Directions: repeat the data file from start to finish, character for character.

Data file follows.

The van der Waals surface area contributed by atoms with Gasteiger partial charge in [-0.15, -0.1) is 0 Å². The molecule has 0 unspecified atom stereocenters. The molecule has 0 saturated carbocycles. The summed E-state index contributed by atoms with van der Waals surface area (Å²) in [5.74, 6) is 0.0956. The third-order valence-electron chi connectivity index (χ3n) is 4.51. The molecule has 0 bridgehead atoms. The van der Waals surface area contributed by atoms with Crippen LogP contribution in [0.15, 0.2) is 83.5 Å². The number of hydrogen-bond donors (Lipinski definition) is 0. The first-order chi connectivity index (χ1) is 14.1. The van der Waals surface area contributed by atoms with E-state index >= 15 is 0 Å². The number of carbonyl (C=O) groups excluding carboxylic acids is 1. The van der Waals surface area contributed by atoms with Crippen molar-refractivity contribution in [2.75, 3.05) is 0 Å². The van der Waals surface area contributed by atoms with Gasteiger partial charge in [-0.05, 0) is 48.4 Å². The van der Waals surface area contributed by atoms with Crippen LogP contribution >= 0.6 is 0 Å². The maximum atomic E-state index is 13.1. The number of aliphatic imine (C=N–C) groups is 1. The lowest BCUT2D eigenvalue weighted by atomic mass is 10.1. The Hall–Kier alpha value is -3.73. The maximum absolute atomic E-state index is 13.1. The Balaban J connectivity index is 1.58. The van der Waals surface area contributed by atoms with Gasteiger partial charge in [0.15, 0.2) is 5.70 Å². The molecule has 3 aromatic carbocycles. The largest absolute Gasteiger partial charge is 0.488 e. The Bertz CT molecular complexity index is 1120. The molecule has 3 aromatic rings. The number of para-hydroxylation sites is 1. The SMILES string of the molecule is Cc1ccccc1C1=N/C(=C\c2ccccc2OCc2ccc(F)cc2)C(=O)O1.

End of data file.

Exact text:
The van der Waals surface area contributed by atoms with Gasteiger partial charge in [-0.15, -0.1) is 0 Å². The molecule has 0 unspecified atom stereocenters. The molecule has 0 saturated carbocycles. The summed E-state index contributed by atoms with van der Waals surface area (Å²) in [5.74, 6) is 0.0956. The third-order valence-electron chi connectivity index (χ3n) is 4.51. The molecule has 0 bridgehead atoms. The van der Waals surface area contributed by atoms with Crippen LogP contribution in [0.15, 0.2) is 83.5 Å². The number of hydrogen-bond donors (Lipinski definition) is 0. The first-order chi connectivity index (χ1) is 14.1. The van der Waals surface area contributed by atoms with E-state index >= 15 is 0 Å². The number of carbonyl (C=O) groups excluding carboxylic acids is 1. The van der Waals surface area contributed by atoms with Crippen molar-refractivity contribution in [2.75, 3.05) is 0 Å². The van der Waals surface area contributed by atoms with Gasteiger partial charge in [-0.05, 0) is 48.4 Å². The van der Waals surface area contributed by atoms with Crippen LogP contribution >= 0.6 is 0 Å². The maximum atomic E-state index is 13.1. The number of aliphatic imine (C=N–C) groups is 1. The lowest BCUT2D eigenvalue weighted by atomic mass is 10.1. The Hall–Kier alpha value is -3.73. The maximum absolute atomic E-state index is 13.1. The Balaban J connectivity index is 1.58. The van der Waals surface area contributed by atoms with Gasteiger partial charge in [0.15, 0.2) is 5.70 Å². The molecule has 3 aromatic carbocycles. The largest absolute Gasteiger partial charge is 0.488 e. The Bertz CT molecular complexity index is 1120. The molecule has 3 aromatic rings. The number of para-hydroxylation sites is 1. The SMILES string of the molecule is Cc1ccccc1C1=N/C(=C\c2ccccc2OCc2ccc(F)cc2)C(=O)O1.